I am delighted to announce that Tim Carey has become our new editorial director at Enterprise Minnesota.
With more than 29 years as a news reporter and editor at the St. Paul Pioneer Press, Tim is an experienced journalist who understands the value of storytelling, not just reporting facts. On top of that, recent consulting engagements at Wells Fargo and Thompson Reuters have given him insights into business services. He learned much about writing for websites, social media and TV news through his consulting relationship at KARE 11.
Tim emerged as the top candidate from a lengthy and highly competitive list of experienced and talented writers and editors. The fact that this position attracted 221 applicants may surprise many manufacturers, whose chase for qualified (and even unqualified) employees can feel as futile as watching the Twins’ march to the 2021 World Series. We can credit part of our success to how the internet has disrupted the economics and stylistic journalism of traditional print media. The web-based “New Media” (no longer so “new”) prioritizes quick turnaround factoids delivered in ever-shorter editorial nuggets.
Consequently, many web writers today “write” as quickly as they can type, under the light supervision of Mother Grammarly. There is far less demand for writers who care about crafting well-honed sentences and even less need for writers who want to dig into long-form narratives. (You remember: the old-fashioned magazine story.)
Like everyone else, Enterprise Minnesota relies on web-based communications to reach out to manufacturing’s ecosystem, but Enterprise Minnesota® magazine remains our differentiator. Print publishing is not dead, as many “experts” would have you believe. Hardly. Niche publications that delve knowledgeably and deeply into specific topics or communities continue to thrive. And Enterprise Minnesota magazine is among them. Our editorial outlook is to celebrate the kind of lengthy feature profiles that share the challenges and successes of Minnesota’s manufacturers through their personal experiences. I have yet to meet a manufacturer who doesn’t have an interesting background story. (We sometimes have to dig deeper for some than others!)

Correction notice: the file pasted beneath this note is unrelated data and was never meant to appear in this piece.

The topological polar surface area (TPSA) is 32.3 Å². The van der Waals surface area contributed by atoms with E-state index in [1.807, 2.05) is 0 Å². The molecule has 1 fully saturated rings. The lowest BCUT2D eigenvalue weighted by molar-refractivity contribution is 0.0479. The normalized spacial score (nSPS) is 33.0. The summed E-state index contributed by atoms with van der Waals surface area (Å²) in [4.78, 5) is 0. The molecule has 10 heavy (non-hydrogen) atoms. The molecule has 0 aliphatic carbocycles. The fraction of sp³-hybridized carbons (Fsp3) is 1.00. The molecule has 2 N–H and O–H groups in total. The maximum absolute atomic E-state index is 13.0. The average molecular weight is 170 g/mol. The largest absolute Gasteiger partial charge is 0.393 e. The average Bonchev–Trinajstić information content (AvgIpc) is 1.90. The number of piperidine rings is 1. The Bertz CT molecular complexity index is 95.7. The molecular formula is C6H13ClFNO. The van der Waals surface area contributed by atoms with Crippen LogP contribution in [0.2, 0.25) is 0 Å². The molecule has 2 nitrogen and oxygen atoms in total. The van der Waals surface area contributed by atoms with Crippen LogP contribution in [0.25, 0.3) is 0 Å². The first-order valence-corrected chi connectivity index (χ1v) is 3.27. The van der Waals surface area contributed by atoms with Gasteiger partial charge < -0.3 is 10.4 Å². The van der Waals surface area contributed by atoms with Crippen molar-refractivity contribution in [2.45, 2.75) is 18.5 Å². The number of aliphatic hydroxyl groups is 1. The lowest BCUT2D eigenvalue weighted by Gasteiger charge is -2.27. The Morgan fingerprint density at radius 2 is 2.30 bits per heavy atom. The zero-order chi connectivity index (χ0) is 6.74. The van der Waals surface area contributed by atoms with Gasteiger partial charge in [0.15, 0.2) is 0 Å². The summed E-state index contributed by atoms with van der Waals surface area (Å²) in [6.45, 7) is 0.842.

Enterprise Minnesota magazine’s popularity has grown over the years because, first and foremost, we understand manufacturing and manufacturers. Other media, if they cover manufacturing at all, mainly report surface issues that will appeal to a broad mass audience. You won’t read about how manufacturers are creatively deploying lean or ISO or value-stream mapping — or how they are rethinking overall strategy or really rethinking their efforts to recruit and retain workers. Topics that matter to other manufacturers.
And the ultimate secret sauce for Enterprise Minnesota magazine is that we always focus on manufacturers — people! — whose real-world experiences will enlighten or inspire those in the same industry. Where else will you read, as you did in this magazine, about the Duluth-based entrepreneur who transformed a high school-bred obsession with composite materials into a sophisticated company that this week opens a new 40,000-square-foot facility? Or what about the farmer in tiny Greenbush, Minn., who turned a hobby of making outdoor wood-burning furnaces into a mammoth enterprise that today operates out of a 300,000-square-foot facility? And then there’s the Glencoe-based company that makes equipment for farm, ranch and pet products whose sprawling facility today employs 350 people.
It also helps that our writers frequently rely on the experience and opinions of our own staff to bring color and relevance to many of the stories. And sometimes they produce their personal takes on essential topics, as our Business Growth Consultant Steve Haarstad does in this issue with a timely analysis about how manufacturers need to adapt to customers who vastly prefer digital or self-service transactions.
I should add, too, that it doesn’t hurt that our art director Scott Buchschacher presents it all in such an inviting and accessible graphic design. I’m biased, but I don’t think there is a better-looking regional business magazine anywhere.
All that said, Tim Carey evolved as the best-of-the-best in a field of exceptionally talented writers and editors. His admiration for long-form storytelling combines well with his appreciation of crisply written, relevant copy for the web. We’re grateful he elected to work with us. We all look forward to working with him.
Featured story in the Fall 2021 issue of Enterprise Minnesota magazine.